Dave McAleavy?Â Who is he?Â Well he has his own page on the Team Scotland website, and you have probably seen him at Team Scotland or Glasgow Roller Girls bouts…Â he is the official Team Scotland photographer and you will see him with us in Toronto!!Â We get up close and personal with Mr McAleavy, Roller Derby Photographer extraordinaire!
TS: How did you get involved with Team Scotland?
DMc: A couple of my friends (Oates and Sykes from the Glasgow Roller Girls) got me involved with shooting bouts for GRG. After about a year doing that I was invited to shoot the Team Scotland final selection scrimmage, and began shooting their bouts and headshots. Shortly afterwards I offered to travel with the team to Toronto for the World Cup and was appointed as team photographer.
TS: What challenges do you face each time you photograph a bout?
DMc:Â As with houses there are three main problems. The lighting, the lighting and the lighting. It’s almostÂ always too dark, quite often the lights are a funny colour and sometimes they flicker at odd frequencies that play havoc with exposure readings and colour balance.
Unfortunately the only solution to lighting problems is to spend more money on equipment.
If there isn’t enough light you either need to use a more sensitive camera, use flash or get a fast lens (one that lets more light through). I used flash for a while but was never really happy with the results, so eventually I bought a fast lens.
Compensating for funny coloured lighting is a bit more involved, but basically is done by calibrating the camera against a known colour reference target. The sodium lighting in older halls is particularly troublesome – I’m still experimenting with that. Flickering lights (like those in the Glasgow Caledonian ARC) are unfixable – you just have to live with inconsistent exposures and varying colour temperatures.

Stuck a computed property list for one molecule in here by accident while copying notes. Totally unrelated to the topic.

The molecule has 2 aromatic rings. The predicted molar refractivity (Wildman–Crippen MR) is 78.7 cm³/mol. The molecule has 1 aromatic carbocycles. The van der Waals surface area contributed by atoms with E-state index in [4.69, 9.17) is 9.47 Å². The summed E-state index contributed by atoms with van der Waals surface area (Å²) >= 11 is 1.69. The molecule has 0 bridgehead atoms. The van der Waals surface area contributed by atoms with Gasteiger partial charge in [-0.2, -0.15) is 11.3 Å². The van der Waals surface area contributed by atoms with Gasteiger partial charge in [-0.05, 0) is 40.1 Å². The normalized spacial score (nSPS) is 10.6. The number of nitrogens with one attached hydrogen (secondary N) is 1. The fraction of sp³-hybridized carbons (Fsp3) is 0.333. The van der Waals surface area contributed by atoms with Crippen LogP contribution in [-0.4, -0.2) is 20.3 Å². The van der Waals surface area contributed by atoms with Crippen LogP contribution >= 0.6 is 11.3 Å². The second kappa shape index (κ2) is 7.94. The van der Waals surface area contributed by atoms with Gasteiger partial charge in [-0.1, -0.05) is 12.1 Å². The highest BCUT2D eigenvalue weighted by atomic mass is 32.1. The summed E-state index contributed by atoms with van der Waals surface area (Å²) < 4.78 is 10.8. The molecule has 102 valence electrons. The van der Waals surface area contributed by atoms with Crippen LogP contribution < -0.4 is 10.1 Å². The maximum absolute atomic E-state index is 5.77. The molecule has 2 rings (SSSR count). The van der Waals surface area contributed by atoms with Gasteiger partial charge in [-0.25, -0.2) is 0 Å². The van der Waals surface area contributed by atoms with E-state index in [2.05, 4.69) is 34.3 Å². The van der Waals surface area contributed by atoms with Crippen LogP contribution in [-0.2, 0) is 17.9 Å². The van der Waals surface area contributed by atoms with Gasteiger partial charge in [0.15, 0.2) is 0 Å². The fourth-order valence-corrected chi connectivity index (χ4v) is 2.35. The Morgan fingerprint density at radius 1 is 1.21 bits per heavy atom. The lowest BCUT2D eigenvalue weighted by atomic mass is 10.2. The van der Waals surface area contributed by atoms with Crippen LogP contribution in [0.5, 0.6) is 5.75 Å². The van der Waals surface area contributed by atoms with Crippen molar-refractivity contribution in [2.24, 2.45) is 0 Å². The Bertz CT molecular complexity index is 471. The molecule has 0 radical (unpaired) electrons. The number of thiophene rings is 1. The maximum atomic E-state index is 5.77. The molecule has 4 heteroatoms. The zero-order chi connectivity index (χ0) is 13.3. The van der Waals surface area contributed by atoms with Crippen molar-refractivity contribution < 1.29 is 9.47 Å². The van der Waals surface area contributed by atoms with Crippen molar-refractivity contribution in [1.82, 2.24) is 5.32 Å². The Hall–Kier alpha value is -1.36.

TS: Your favourite kit?
DMc: Â For roller derby that would be my fast lens, the rather natty Canon EF 70-200mm F2.8 L IS USM II – otherwise known as Lenszilla. It’s rather specialised and somewhat expensive piece of glass, but it’s pretty much the perfect thing for shooting roller derby.
My X-Rite colour calibration target is also helping speed up post-bout editing by reducing the amount of tweaking required.
TS: Dream piece of kit for Toronto?
DMc: That would have to be Canon’s latest top-of-the-pile camera, the EOS 1Dx – an 18 megapixel, 12 frames per second, full-frame monster. I’m not going to be able to get my hands on one of those anytime soon though. Partly because it’s not actually available yet but mostly because it’s going to be hideously expensive.
TS: How do you feel about the opportunity to go to Toronto with TS?
DMc: Â I’m incredibly excited about it – there’s only one photographer place on each team, so I’m honoured to have it. I also get to see my friends skate for Scotland in the first ever Roller Derby World Cup and photograph them doing it. It doesn’t get much better than that.
TS: Favourite kind of photograph to capture?
DMc: Â I love pivot line posing. There’s a whole lot of Charlie’s Angels stuff goes on as the pivots try to give unsuspecting opposing blockers a false start penalty by sticking their hips out. I’m always disappointed if I’m lined up to shoot that and they decide to take a knee.
TS: Any near misses???
DMc: A couple of times I’ve felt the wind in my hair as a player knocked off the track shot past me, and I’ve had a couple of “hugs” when I didn’t get out of the way in time, but I’ve not yet been knocked over or hit seriously.
But if you mean photographs then yes, literally thousands. At the last count I’ve posted just over 4000 images on BoutDay.com and Facebook, and I’d estimate in the last year I’ve shot about 12000 frames – so there are about 8000 on the cutting room floor.
TS:Â Favourite Roller Girl to photograph?
DMc: No, not really. Roller derby photography, for me anyway, isn’t really about shooting individuals, it’s about shooting teams. As I get to know the players there are certain moves I watch out for, but that’s a constantly changing thing. I have my friends and favourite players like anyone else, but as a photographer I try to set that aside and just shoot the game.
There’s also a lot of things to shoot – the zebras, bench managers, NSOs, announcers and the people who sell the cakes. I really like the people who sell the cakes.
TS: Advice for anyone starting out (photographing RD)?
- Get the basics, like exposure and colour balance, right.
- Keep your shutter speed high to freeze the action – if you can’t get up to at least 160th of a second by boosting the ISO and opening up the aperture then consider using flash.
- You probably won’t be able to follow the game if you’re concentrating on shooting, but watch what individual players are doing and you should be able to predict where the action is going to happen.
- If you have the privilege of trackside access, remember that you’re the least important person there. Keep out of the way of the players, bench managers, zebras and NSOs. They’re more likely to cut you some slack when you need it if they know you’re not going to get in their way.